A unique feature of the toroidal CVT is that it is able to handle extremely high torques at high efficiencies. Because of this efficient power transfer at the contact point, toroidal transmissions provide an average efficiency of 91.6 percent.
Such transmissions are being used in the manufacture of the Nissan Cedric and Gloria passenger cars equipped with 3.0-liter engines that have the ability to handle high torque values. These transmissions are also excellent candidates for pickup trucks, vans, and sport utility vehicles. In even higher horsepower applications, they are used in Hovercraft and the Harrier "Jump" Jet.
The CVT technologies available for heavy-duty applications include the toroidal transmission described above and the hydromechanical transmission, which consists of a hydraulic pump and motor coupled with a planetary gear set and clutches. These transmissions have their foundation in hydrostatic transmissions, which have a narrow speed range over which high efficiencies can be produced. To overcome this characteristic, hydrostatic transmissions are combined with planetary gear sets.
The planetary allows the speed range to be increased by controlling one member of the planetary to be at zero speed. This allows the engine speed to be driven directly through the planetary. Such a device provides a dual power path through the transmission that is parallel in nature, permitting it to transfer power in any of three modes - purely hydraulic, combined hydraulic and mechanical, or purely mechanical.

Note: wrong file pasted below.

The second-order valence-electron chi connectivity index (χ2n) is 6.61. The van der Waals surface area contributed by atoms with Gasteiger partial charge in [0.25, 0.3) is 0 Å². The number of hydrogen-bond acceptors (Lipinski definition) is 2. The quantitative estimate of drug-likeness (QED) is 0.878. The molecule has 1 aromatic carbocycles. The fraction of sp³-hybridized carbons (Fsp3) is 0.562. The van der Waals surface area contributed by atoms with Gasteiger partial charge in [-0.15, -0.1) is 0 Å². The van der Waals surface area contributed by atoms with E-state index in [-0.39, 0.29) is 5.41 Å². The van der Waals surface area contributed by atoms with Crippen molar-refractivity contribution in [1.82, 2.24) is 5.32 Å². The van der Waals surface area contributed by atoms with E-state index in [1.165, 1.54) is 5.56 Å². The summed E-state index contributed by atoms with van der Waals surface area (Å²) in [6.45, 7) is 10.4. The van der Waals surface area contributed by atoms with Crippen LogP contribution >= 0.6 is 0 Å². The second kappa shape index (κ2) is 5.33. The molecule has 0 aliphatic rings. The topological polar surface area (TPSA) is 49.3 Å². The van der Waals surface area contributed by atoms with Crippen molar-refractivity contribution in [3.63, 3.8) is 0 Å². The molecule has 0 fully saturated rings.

At the low end, all power is transmitted hydraulically. At the high end, all power is transmitted mechanically. Between these two extremes, power is transmitted as a mixture of hydraulic and mechanical with the ratio continually favoring mechanical power as it progresses upward through the range.
This type of CVT is used in several current production European agricultural tractors manufactured by Fendt, Claas, and Steyr-Puch, and in Japanese construction equipment produced by Komatsu.
Over the past 10 years, SwRI engineers have been actively involved and working closely with inventors and manufacturers in the development of such continuously variable transmissions as push-pull belt, variable geometry-epicyclic, toroidal, hydrostatic, and hydromechanical. The work has included modeling, analysis, sizing, design, fabrication, and extensive laboratory and dynamometer testing.
Several recent projects include performing a kinematic analysis of a variable geometry CVT for a compact car, designing a half-toroidal CVT for a heavy-duty off-road vehicle, designing and fabricating a hydromechanical CVT for a light-duty on-road vehicle, validating pre-production CVTs, and developing a comprehensive set of CVT test procedures. As continuously variable transmission technology continues to mature, SwRI is actively involved in increasing efficiency by developing improved fluids used in belt and toroidal transmissions.
CVTs are an important component that can easily be integrated into the drivetrain to achieve significant fuel economy improvements. As mentioned earlier, such improvements will be far more difficult to achieve than were previous-generation improvements in fuel consumption. But the final laps of any critical race are always the most arduous and hard-won. It is also the only way to make it to the finish line.
Comments about this article? Contact Kluger at (210) 522-3095 or email@example.com.
Published in the Summer 2000 issue of Technology Today®, published by Southwest Research Institute. For more information, contact Maria Stothoff.